I think it might just be the belt. I am afraid to do anything with it myself because I have lost a lot of confidence. I take care of my daddy now (since 2013, and mom until 2016) and it occupies a lot of my brains.
      As Always, your blog is a wealth of encouragement and information. I am grateful

    5. My 1040 is my sweetie. Things I love: I can tune it up myself (doesn't need it much, but it's accessible when it does). It's my token low shank machine, so it can use the feet that have wandered in from thrift store and estate sale grab bags. I should use it for buttonholes (the buttonhole on both my Activa Berninas has/have developed incurable glitches). It's a great regular use machine that delivers a consistent stitch. I've never been tempted to buy a Featherweight because Becky Ketherweight is so versatile (and that part where I can take care of her with minimal tools and less know-how). Add the feed dog feature, plus the fold out 'table' at the end of the arm (how could you forget that? did I miss it?) and you have my one true love. A full free arm would have been nice, but the bed is not so deep as to be a real problem. The tool tray doesn't bug me. I should put a sticker on the outside of the 'top' half of the clamshell case, because I forget which side is which when I try to open it. That's exciting.

      The down side (and this is the real problem): the bobbin winder peg only fits older bobbins. That mishmash of "Maybe 15" "Bernina-kinda" "Elna-Related" bobbins that I have acquired won't fit on it. Mostly it's the thickness of the metal of the central tube in the newer bobbins that kills the deal. And it's a real killer unless I have brought every prewound bobbin I own with me (and those separate bobbin winders are so underpowered). I do try to keep the ones that fit in the tool tray. So Becky Ketherweight stays home. Then again, mostly so do I. And I think she's going to pitch in today on those patio cushions I'm working on. Thanks for the reminder!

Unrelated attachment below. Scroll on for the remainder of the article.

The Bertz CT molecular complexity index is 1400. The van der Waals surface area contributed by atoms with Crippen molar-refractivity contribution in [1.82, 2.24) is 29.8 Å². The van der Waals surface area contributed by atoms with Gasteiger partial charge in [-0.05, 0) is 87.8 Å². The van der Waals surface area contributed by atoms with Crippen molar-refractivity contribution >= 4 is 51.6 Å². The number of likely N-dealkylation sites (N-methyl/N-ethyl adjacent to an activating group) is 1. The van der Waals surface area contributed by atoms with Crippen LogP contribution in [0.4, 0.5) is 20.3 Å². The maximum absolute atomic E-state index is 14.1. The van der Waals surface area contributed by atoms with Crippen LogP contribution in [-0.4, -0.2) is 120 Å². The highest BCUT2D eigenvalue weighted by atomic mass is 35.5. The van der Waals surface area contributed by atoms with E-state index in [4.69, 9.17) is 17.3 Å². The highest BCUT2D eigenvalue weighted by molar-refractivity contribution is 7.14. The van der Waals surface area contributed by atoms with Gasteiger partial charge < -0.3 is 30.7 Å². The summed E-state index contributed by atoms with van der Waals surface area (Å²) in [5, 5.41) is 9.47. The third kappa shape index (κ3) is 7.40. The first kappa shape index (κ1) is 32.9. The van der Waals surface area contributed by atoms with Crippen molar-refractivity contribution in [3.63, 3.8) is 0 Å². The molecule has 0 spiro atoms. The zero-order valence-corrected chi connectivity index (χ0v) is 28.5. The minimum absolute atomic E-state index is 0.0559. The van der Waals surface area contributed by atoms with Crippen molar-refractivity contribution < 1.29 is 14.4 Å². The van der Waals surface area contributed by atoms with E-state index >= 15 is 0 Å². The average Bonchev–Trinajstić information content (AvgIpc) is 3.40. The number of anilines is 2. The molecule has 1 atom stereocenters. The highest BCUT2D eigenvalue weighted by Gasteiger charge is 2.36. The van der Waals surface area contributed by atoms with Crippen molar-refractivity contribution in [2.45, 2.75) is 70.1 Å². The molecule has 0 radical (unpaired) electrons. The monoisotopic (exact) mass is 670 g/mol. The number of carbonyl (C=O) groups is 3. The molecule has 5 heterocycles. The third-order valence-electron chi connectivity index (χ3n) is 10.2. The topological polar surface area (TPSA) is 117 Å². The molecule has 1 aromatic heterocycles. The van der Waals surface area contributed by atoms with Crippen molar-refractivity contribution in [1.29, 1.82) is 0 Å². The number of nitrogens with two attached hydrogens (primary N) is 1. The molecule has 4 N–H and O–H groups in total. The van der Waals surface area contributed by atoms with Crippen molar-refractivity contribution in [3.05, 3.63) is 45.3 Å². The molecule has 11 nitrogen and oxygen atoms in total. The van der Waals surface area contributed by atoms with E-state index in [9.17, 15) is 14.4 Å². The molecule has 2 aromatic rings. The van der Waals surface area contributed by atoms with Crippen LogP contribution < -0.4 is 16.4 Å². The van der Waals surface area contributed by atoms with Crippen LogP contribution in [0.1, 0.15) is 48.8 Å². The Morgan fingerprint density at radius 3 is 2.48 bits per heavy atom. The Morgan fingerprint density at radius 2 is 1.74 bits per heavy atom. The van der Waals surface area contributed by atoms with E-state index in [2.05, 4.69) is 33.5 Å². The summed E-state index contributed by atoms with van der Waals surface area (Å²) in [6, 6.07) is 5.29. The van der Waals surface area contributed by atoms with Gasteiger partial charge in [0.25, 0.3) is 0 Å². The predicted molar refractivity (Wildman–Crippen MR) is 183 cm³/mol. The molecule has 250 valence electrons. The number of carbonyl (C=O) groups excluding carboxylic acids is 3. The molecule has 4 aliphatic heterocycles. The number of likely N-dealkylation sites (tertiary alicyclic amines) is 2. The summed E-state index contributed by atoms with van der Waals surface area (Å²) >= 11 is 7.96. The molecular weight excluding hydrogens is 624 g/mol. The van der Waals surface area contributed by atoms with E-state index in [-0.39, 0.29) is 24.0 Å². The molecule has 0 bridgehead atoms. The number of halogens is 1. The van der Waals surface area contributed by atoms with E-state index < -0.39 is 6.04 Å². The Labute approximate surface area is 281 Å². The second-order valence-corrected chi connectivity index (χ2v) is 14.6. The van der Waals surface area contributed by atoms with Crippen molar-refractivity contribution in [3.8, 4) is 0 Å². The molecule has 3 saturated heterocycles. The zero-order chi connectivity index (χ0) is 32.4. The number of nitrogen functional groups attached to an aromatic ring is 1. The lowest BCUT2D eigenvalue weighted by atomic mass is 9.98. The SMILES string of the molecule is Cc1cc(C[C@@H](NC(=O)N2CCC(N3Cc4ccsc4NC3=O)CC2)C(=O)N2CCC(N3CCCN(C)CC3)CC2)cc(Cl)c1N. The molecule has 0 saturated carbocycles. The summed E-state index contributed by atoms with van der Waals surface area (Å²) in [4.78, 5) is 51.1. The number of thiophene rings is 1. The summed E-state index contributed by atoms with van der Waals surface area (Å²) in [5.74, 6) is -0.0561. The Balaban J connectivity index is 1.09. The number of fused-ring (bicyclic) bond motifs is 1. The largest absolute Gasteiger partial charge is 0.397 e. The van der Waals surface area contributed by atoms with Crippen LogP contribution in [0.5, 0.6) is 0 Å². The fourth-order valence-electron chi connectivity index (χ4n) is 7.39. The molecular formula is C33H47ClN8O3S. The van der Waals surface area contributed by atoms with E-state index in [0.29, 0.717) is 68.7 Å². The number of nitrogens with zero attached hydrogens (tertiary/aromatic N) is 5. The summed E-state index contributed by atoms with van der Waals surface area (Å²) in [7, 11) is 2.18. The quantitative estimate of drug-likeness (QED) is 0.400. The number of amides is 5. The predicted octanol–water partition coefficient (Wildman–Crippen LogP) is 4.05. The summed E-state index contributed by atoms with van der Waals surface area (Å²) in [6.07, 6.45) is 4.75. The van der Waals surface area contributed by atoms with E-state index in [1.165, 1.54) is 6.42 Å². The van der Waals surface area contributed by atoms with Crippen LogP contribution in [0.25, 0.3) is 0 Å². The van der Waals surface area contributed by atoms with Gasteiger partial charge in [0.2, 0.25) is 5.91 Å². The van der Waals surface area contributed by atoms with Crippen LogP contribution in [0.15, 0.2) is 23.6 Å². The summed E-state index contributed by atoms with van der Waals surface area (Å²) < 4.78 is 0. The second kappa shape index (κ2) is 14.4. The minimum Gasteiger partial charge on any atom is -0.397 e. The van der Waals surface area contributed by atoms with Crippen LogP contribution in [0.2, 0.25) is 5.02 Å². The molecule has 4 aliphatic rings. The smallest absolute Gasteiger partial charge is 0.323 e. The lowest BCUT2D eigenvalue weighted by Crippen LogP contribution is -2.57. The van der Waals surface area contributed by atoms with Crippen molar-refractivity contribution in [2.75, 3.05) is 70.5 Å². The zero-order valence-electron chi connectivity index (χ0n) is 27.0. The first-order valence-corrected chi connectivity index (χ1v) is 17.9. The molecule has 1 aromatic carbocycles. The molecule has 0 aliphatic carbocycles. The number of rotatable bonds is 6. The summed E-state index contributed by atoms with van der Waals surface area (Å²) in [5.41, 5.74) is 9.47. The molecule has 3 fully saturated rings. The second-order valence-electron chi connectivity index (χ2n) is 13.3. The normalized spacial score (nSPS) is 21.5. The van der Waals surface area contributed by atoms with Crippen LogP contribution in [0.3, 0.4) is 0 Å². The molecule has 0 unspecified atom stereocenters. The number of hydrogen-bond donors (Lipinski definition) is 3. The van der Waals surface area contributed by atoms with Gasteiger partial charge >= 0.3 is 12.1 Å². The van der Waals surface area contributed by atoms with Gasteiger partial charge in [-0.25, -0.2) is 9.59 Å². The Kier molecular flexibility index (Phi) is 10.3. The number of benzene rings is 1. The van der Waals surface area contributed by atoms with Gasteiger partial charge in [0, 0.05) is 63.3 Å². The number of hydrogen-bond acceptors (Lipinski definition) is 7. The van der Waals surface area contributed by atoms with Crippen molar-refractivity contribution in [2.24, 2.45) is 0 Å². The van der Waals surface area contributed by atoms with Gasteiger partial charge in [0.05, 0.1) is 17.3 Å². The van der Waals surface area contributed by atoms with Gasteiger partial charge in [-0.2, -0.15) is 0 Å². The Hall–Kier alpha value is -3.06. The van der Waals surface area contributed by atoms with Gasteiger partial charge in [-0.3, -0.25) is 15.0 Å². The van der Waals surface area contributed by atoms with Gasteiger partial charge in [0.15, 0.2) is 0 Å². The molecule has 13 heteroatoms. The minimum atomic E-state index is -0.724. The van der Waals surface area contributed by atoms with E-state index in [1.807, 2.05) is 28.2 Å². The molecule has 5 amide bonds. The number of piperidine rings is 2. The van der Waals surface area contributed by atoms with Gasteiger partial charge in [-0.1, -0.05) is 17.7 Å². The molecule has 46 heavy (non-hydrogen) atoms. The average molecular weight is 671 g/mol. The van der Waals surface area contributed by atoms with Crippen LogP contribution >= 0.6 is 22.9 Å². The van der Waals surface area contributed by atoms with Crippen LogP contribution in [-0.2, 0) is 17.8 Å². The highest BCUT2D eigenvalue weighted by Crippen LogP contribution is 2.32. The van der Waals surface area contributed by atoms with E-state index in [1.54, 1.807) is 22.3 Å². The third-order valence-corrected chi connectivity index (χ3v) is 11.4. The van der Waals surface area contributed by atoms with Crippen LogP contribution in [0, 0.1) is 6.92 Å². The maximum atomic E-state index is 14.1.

I got to your blog searching for more info on her, and I stayed. So I'm taking this opportunity to thank you for your research, your work, your kind heart. Always happy to read your thinking.

    6. Linked to this post from my blog

    7. Wonderful blog piece. Another piece of the 1050 in addition to the internal tension is the internal variable adjustment of the presser foot regulator. A wheel like you see on the Singer 401 and 500 models. I love this article. Barbara